2010 NHL playoffs: Conference finals predictions

We’ve already proven
just how useless making predictions in the playoffs can be
, but
since we’re gluttons for punishment we thought we’d go ahead and keep at
it anyway. That the conference finals are so evenly matched for each
series will likely mean that we’re nowhere close on our predictions, but
here they are nonetheless.

Eastern Conference Finals

7)
Philadelphia Flyers vs. 8) Montreal Canadiens

James: I’m just
as conflicted with this
series as I am with Chicago-San Jose. Montreal has the best goalie of
the playoffs, a decent group of forwards masquerading as an incredible
group of forwards and a sharp defensive system that rarely springs a
leak. (They allow a lot of shots, but not a lot of quality chances) On
the other hand, Philadelphia has plenty of firepower and some big, mean
forwards. It could go either way. Ultimately, my motto is: when it
doubt, go with the team that has Chris Pronger. Philadelphia in 6.

Joe:
No, I’m not trying to do some reverse jinx stuff after picking the
Habs
to get bounced in six games in the previous two series. What I’m saying
is that I’m now a believer and I think they’ll find things to be a
little easier going against the Flyers. The Flyers haven’t played a team
this dedicated to defense yet, which is stunning since they’ve already
beaten the Devils. It won’t be pretty to watch regardless of who does
win but I think the Habs continue to work miracles. Montreal in 6.

Brandon:
This is going to be one heck of an interesting series to watch, as
these are two teams seemingly riding the wave of “destiny” on their road
to deep in the playoffs. Someone’s luck will run out and one team will
find their energy and edge gone after a month straight of overcoming the
odds. You also have to think, especially with two teams so evenly
matched, that the goaltending will truly make the difference. Jaroslav
Halak has proven so far that he’s the goalie to beat, and Michael
Leighton is still struggling to get his game together. Montreal in 7.

Western
Conference Finals

1) San Jose Sharks vs. 2) Chicago
Blackhawks

James: Every once in a while, a
pre-season prediction will have its advantages. Like, say, when you
don’t really know which team will win a playoff series. I picked the San
Jose Sharks to win the Stanley Cup last summer, so I’ll stick with them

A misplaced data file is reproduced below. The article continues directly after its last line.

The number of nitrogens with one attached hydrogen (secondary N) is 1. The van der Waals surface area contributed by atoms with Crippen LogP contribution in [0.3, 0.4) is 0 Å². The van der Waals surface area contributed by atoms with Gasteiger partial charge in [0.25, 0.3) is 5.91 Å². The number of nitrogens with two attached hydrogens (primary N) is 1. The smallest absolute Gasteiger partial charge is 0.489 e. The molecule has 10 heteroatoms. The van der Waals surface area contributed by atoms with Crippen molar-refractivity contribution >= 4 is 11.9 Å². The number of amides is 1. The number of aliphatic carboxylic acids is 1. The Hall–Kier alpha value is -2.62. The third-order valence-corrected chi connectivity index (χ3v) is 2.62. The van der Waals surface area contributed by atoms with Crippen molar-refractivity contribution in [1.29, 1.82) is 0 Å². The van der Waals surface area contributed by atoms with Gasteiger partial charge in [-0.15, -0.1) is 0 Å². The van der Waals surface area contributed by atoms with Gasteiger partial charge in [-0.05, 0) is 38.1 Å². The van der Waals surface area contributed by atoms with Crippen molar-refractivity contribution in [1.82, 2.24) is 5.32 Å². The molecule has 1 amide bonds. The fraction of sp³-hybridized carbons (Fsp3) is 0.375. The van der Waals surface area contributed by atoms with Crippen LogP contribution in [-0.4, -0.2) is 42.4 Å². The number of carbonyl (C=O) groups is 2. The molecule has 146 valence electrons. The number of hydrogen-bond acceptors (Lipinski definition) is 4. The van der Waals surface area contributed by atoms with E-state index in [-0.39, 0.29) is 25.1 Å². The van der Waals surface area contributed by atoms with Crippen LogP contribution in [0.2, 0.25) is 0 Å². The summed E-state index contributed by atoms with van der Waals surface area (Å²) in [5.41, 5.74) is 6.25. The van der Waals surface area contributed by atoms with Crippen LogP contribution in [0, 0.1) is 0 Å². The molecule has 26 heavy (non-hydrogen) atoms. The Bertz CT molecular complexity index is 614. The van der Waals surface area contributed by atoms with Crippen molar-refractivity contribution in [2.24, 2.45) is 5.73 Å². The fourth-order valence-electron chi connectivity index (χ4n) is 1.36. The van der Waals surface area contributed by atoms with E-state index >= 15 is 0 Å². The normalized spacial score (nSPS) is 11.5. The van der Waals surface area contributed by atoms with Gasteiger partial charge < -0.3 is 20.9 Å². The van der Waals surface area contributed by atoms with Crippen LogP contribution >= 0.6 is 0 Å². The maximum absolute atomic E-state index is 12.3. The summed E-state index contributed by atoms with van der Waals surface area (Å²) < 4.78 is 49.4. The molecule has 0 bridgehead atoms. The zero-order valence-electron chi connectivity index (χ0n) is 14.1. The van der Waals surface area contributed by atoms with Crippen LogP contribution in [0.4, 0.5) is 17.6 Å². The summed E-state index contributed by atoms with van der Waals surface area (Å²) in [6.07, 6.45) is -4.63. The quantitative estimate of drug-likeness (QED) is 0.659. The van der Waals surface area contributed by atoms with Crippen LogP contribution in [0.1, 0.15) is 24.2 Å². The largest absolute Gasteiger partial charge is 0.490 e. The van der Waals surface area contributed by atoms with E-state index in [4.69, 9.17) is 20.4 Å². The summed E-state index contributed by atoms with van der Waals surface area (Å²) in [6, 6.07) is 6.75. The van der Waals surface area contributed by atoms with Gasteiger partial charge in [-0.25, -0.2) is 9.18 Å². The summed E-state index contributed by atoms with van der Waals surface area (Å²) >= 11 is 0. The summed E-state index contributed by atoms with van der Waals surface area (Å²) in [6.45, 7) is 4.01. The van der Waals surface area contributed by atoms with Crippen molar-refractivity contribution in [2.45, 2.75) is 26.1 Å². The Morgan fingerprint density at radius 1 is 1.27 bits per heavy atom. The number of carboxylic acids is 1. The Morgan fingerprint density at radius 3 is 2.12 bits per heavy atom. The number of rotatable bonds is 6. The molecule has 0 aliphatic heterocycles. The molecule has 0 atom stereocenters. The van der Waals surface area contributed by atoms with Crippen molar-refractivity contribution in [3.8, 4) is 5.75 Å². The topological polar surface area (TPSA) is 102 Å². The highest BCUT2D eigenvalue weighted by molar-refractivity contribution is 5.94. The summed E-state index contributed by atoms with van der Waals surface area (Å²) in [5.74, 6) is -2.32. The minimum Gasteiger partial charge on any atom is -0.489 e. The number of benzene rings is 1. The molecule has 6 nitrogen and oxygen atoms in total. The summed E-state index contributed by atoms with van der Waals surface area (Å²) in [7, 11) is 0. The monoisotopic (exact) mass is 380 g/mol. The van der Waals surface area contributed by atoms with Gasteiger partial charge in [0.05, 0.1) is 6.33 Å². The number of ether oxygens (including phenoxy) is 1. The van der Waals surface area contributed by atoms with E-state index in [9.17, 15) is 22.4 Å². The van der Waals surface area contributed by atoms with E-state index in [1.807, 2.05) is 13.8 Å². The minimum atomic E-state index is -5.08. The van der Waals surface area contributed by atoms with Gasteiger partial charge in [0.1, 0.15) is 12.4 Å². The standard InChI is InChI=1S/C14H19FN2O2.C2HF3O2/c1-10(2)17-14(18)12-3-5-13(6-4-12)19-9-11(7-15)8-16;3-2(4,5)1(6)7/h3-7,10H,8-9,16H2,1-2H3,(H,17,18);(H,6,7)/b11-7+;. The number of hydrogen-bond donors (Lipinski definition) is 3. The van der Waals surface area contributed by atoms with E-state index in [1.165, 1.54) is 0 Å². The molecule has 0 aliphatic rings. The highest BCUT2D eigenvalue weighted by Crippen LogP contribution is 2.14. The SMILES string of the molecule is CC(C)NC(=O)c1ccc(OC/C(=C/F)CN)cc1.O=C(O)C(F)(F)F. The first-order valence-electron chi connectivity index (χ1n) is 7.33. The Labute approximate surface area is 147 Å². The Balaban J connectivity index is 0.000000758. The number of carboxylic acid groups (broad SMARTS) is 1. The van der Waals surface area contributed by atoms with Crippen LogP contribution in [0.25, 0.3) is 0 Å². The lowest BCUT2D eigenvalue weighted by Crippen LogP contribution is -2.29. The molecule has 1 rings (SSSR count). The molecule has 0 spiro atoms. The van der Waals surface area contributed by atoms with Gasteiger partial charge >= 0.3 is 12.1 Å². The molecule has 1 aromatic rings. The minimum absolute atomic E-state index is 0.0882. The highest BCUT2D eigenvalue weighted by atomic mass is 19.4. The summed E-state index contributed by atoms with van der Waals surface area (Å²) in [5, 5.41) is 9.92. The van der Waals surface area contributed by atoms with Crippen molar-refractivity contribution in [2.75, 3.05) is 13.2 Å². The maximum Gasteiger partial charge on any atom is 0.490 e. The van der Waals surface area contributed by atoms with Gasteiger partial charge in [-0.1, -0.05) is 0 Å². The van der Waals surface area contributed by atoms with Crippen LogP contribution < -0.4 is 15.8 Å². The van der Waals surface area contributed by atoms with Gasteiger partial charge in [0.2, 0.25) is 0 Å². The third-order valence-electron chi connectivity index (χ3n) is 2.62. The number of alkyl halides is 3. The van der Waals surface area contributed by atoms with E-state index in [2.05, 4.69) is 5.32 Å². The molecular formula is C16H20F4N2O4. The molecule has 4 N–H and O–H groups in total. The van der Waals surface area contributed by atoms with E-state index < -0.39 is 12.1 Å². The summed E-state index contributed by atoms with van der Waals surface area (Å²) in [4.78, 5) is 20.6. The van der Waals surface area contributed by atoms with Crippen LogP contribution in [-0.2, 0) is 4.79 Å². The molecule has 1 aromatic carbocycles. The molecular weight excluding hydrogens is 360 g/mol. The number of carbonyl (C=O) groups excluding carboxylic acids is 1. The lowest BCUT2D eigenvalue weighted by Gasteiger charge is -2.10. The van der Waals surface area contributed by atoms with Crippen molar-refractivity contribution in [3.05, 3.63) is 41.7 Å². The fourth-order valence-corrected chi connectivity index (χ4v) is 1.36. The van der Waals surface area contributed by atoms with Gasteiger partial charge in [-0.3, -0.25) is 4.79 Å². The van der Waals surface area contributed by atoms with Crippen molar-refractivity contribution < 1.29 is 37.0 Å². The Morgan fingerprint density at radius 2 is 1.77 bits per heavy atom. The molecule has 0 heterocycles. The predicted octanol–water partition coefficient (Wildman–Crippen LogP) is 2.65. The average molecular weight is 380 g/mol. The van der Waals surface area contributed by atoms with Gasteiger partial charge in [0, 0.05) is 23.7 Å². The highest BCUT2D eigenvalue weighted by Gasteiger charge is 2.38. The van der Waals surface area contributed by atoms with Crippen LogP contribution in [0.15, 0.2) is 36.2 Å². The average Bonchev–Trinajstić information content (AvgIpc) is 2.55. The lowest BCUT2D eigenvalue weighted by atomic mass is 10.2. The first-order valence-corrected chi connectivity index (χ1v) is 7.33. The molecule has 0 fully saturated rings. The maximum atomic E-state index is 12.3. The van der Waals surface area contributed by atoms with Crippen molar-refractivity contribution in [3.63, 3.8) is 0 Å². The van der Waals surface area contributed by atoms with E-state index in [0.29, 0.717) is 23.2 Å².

until I’m wrong. Thank goodness for this default choice, though,
because I have no idea who I actually think will win.
San Jose in
6.

Joe:
I’ll be honest here, I really have no solid idea as to who will win
this
series. Both teams are playing great, both teams are showing tremendous
killer instinct and both teams have other-worldly talent. Saying this
one goes seven games is my way of saying this is a toss-up that goes
either way. I’m siding with the Sharks because I believe that this is
their time and that all the nagging labels they’ve had on them before
they’ve shaken off. Of course Chicago can still win this and make me a
huge liar. San Jose in 7.

Brandon: Is this finally
the year for the Sharks? Or will the Blackhawks take advantage of
perhaps their best and final shot to get this far before the salary cap
comes down upon their head this summer? Like Joe, there’s literally no
way to tell how this series will go because I honestly have no clue how
the Sharks will react after finally getting to the Conference finals
after four years of disappointment. I blindly throw a dart against the
wall. Chicago in 7.

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    Lightning strikes: Bolts even series with Islanders

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    Tyler Johnson began the playoffs as a game-time decision for the Tampa Bay Lightning in their series with the Detroit Red Wings. He’s now among the top point producers this post-season.

    Needing a win to even the series before it shifts north to Brooklyn, the Lightning earned a 4-1 win over the New York Islanders on Saturday afternoon. Series tied, 1-1. As for Johnson, the diminutive but skilled forward, he led the Bolts with a three-point night and is up to 10 points in the playoffs.

    He opened the scoring versus the Islanders and finished it with an empty-netter to negate any late comeback attempt.

    Still without Steven Stamkos, the Lightning got another strong game from Jonathan Drouin, who entered this series without a goal. But he changed that, giving the host team a two-goal lead in the opening period of Game 2. That goal would be the eventual winner.

    Corey Perry: ‘I take a lot of blame for what happened’ after Ducks bounced in first round

    GLENDALE, AZ - APRIL 11:  Ryan Getzlaf #15 and Corey Perry #10 of the Anaheim Ducks watch from the bench during the first period of the NHL game against the Arizona Coyotes at Gila River Arena on April 11, 2015 in Glendale, Arizona.  (Photo by Christian Petersen/Getty Images)